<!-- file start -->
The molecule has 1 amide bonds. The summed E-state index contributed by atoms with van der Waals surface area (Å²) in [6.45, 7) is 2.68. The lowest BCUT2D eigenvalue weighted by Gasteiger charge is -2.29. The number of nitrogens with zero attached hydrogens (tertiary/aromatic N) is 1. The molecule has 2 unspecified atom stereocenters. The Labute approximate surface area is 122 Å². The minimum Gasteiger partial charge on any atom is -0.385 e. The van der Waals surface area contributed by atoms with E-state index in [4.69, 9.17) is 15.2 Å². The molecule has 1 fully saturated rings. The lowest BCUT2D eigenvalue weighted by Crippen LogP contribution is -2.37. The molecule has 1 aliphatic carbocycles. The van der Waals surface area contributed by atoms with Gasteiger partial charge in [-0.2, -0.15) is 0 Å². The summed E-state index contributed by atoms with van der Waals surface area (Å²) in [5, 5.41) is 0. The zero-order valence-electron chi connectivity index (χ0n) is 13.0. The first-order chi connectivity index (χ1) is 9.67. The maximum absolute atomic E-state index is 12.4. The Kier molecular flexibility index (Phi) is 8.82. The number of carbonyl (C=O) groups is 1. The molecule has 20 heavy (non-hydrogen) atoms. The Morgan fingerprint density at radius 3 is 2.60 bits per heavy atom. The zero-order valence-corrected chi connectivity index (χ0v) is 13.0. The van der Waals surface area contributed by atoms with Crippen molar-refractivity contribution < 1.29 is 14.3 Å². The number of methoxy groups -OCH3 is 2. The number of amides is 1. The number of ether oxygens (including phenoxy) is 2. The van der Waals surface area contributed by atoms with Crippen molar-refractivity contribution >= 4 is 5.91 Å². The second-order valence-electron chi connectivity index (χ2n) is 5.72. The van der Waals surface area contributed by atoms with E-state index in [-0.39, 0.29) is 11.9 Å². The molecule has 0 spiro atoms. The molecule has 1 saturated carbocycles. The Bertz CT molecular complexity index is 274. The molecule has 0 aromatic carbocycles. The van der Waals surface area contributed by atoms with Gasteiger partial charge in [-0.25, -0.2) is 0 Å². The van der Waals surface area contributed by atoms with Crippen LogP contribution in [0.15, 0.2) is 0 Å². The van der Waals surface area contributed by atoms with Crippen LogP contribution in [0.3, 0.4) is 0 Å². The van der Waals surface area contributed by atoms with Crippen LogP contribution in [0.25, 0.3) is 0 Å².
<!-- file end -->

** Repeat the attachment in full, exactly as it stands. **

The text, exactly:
The molecule has 1 amide bonds. The summed E-state index contributed by atoms with van der Waals surface area (Å²) in [6.45, 7) is 2.68. The lowest BCUT2D eigenvalue weighted by Gasteiger charge is -2.29. The number of nitrogens with zero attached hydrogens (tertiary/aromatic N) is 1. The molecule has 2 unspecified atom stereocenters. The Labute approximate surface area is 122 Å². The minimum Gasteiger partial charge on any atom is -0.385 e. The van der Waals surface area contributed by atoms with E-state index in [4.69, 9.17) is 15.2 Å². The molecule has 1 fully saturated rings. The lowest BCUT2D eigenvalue weighted by Crippen LogP contribution is -2.37. The molecule has 1 aliphatic carbocycles. The van der Waals surface area contributed by atoms with Gasteiger partial charge in [-0.2, -0.15) is 0 Å². The summed E-state index contributed by atoms with van der Waals surface area (Å²) in [5, 5.41) is 0. The zero-order valence-electron chi connectivity index (χ0n) is 13.0. The first-order chi connectivity index (χ1) is 9.67. The maximum absolute atomic E-state index is 12.4. The Kier molecular flexibility index (Phi) is 8.82. The number of carbonyl (C=O) groups is 1. The molecule has 20 heavy (non-hydrogen) atoms. The Morgan fingerprint density at radius 3 is 2.60 bits per heavy atom. The zero-order valence-corrected chi connectivity index (χ0v) is 13.0. The van der Waals surface area contributed by atoms with Crippen molar-refractivity contribution < 1.29 is 14.3 Å². The number of methoxy groups -OCH3 is 2. The number of amides is 1. The number of ether oxygens (including phenoxy) is 2. The van der Waals surface area contributed by atoms with Crippen molar-refractivity contribution >= 4 is 5.91 Å². The second-order valence-electron chi connectivity index (χ2n) is 5.72. The van der Waals surface area contributed by atoms with E-state index in [-0.39, 0.29) is 11.9 Å². The molecule has 0 spiro atoms. The molecule has 1 saturated carbocycles. The Bertz CT molecular complexity index is 274. The molecule has 0 aromatic carbocycles. The van der Waals surface area contributed by atoms with Gasteiger partial charge in [-0.25, -0.2) is 0 Å². The van der Waals surface area contributed by atoms with Crippen LogP contribution in [0.15, 0.2) is 0 Å². The van der Waals surface area contributed by atoms with Crippen LogP contribution in [0.3, 0.4) is 0 Å². The van der Waals surface area contributed by atoms with Crippen LogP contribution in [0.25, 0.3) is 0 Å².